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precept: And, Lastly, Conclude, by directing you tfr a suitable improvement.

I. We propose, first, to show you, in what manner we are to conceive of God as persect.

As foon as the mind of man has arrived at the exercise of reafon, and is led into inquiries concerning the Supreme Being, the sirst and most obvious attributes that occur to him, are, his majesty and. -greatness. These, it is true, will, at sirst, sill him with; amazement only; but if he considers them more attentively, they will excite his love and veneration, as involving in them supreme goodness, and every possible persection. It is difficult indeed for us, who are sinite and limited in our understanding, to arrive at any due apprehension of such a Being. But we should endeavour, as far as we are able, to conceive of him, as insinitely removed from every thing unworthy or immoral; from every kind and degree of impersection; and as possessed of the highest degree of excellence.'

1. We ought to conceive of God, as insinitely removed from every kind and degree of impersection. Such is the constitution of the human mind, that our esteem for the Deity, and our demeanour towards 'him, are infallibly regulated by the ideas we have formed of his nature. If we conceive of him, as what •he really is, abfolutely persect and excellent, this will naturally produce in us, correspondent affections of veneration and love, and promote such a spiritual worship as becomes his glorious Majesty. But, to ascribe impersection to God, to blemish his spotlessnature with the least degree of impurity, is to strike at the foundation of all religion; it is to destroy the clearest and most essential notion we have of him, and to banish real virtue out os the world. Hence we sind the Spirit of God, in scripture, guarding us. •with the utmost care against every unworthy concep2 A 2 tion! tion of God. There, holiness is frequently ascribed to hinf, and with peculiar marks of distinction. u Thou art not a God that hast pleasure in wicked"ness, neither shall evil dwell with thee. Sinngrs

shall not stand in thy sight, and thou hatest the "workers of iniquity."—" Far be it from God," fays Elihu in the book of Job, " that he should do wick"edness, and from the Almighty, that he should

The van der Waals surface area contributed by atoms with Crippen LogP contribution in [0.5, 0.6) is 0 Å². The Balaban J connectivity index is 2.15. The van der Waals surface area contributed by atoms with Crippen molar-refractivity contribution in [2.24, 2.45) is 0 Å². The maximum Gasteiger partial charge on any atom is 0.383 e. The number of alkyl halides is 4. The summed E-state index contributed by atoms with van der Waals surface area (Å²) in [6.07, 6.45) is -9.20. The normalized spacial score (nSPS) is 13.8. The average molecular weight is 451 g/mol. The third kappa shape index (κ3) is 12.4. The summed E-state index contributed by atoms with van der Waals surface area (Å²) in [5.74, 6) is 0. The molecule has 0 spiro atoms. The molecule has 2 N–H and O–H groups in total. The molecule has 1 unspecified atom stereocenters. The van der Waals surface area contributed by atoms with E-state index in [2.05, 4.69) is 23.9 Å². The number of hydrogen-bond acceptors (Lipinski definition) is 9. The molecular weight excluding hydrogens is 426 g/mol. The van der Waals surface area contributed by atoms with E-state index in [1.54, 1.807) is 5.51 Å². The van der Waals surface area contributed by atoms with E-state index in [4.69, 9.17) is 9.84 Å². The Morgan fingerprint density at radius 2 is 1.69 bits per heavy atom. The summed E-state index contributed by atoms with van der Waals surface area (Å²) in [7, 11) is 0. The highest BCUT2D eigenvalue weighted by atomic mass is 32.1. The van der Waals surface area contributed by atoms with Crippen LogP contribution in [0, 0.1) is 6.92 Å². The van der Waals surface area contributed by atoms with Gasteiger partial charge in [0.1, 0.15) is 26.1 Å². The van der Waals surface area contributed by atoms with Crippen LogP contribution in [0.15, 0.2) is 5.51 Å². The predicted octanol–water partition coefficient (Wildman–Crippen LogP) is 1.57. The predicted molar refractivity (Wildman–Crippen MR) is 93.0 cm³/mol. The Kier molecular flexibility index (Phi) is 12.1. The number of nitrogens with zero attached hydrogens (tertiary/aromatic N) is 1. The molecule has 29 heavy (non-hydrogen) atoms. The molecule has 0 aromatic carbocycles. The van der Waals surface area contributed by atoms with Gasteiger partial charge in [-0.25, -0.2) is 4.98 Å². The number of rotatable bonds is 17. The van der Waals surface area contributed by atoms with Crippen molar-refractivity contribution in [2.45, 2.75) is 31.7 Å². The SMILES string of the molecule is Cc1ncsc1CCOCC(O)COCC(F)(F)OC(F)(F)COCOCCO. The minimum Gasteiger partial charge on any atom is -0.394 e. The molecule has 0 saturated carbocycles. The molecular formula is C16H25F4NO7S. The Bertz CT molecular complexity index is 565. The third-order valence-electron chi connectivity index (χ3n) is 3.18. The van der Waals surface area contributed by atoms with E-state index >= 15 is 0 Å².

commit iniquity: yea, surely God will not do wick** edly, neither will the Almighty pervert judgment." He is elsewhere faid to be "a God of truth, and witb"out iniquity. With him there is no variableness nor "shadow of turning. What shall wie fay, then? Is "there unrighteousness with God? God forbid." Many other pasfages to the fame purpose might be quoted; but these are sufficient to evince, that the divine nature is insinitely removed from every thing unworthy or immoral.

2. We ought likewise to conceive of God, as possessed of the highest degrees of excellence and perfectkn.

We must not pretend to confine his excellence within the narrow limits of our thoughts, as if no persection, or degree of persection, could belong to God, tut what is conceivable by us. No; we ought to think of him as boundless and unlimited, and insinitely exceeding our highestvconceptions. Our imagination is too circumscribed to receive fo vast an object; when we have enlarged it to the utmost, it must still remain insinitely short of the truth. We may as well think to measure the waters in the hollow of our hand, and to mete out the heavens with a span, as to comprehend insinite persection, and extend onr thoughts to Divine immensity. "Behold," fays Elihu, -" God

is great,.and we know him not. Touching the Al"mighty, we cannot sind him out. Who can by "searching sind.out Go^i? who can sind out the Al mighty to persection? It is high as heaven, what

"can :c can we do? deeper than hell, what can we know? * the measure thereof is longer than the earth, and ;i broader than the sea."

We ought therefore to conceive of God, as possessed of every possible persection. And this in some instances has been dictated by nature herself. Hence the wisest among the Heathens represent him as the most excellent, and persect; the greatest, and the best of Beings. And the sacred scriptures, those pure and uncorrupted fountains of truth, every where ascribe persection to God. In them, he is represented as aSpirit; self-existent; independent; silling immensity with his presence; from everlasting to everlasting; the same to day, yesterday, and for ever; so wise, that he knows the hearts of men; so powersul, that to him all things are possible; so persectly holy, that the heavens are not clean in his sight; so just and righteous, that there is no iniquity with him; so true and saithsul, that if he has said it, he vjll certainly do it, if he has spoken it, he will make it good; and so abundant in mercy, that, rather than we should perish, he sent his only begotten Son to be the propitiation for our sins. In a.word, the most exalted created intelligence can simply adore the greatness of God; himself alone can comprehend it. t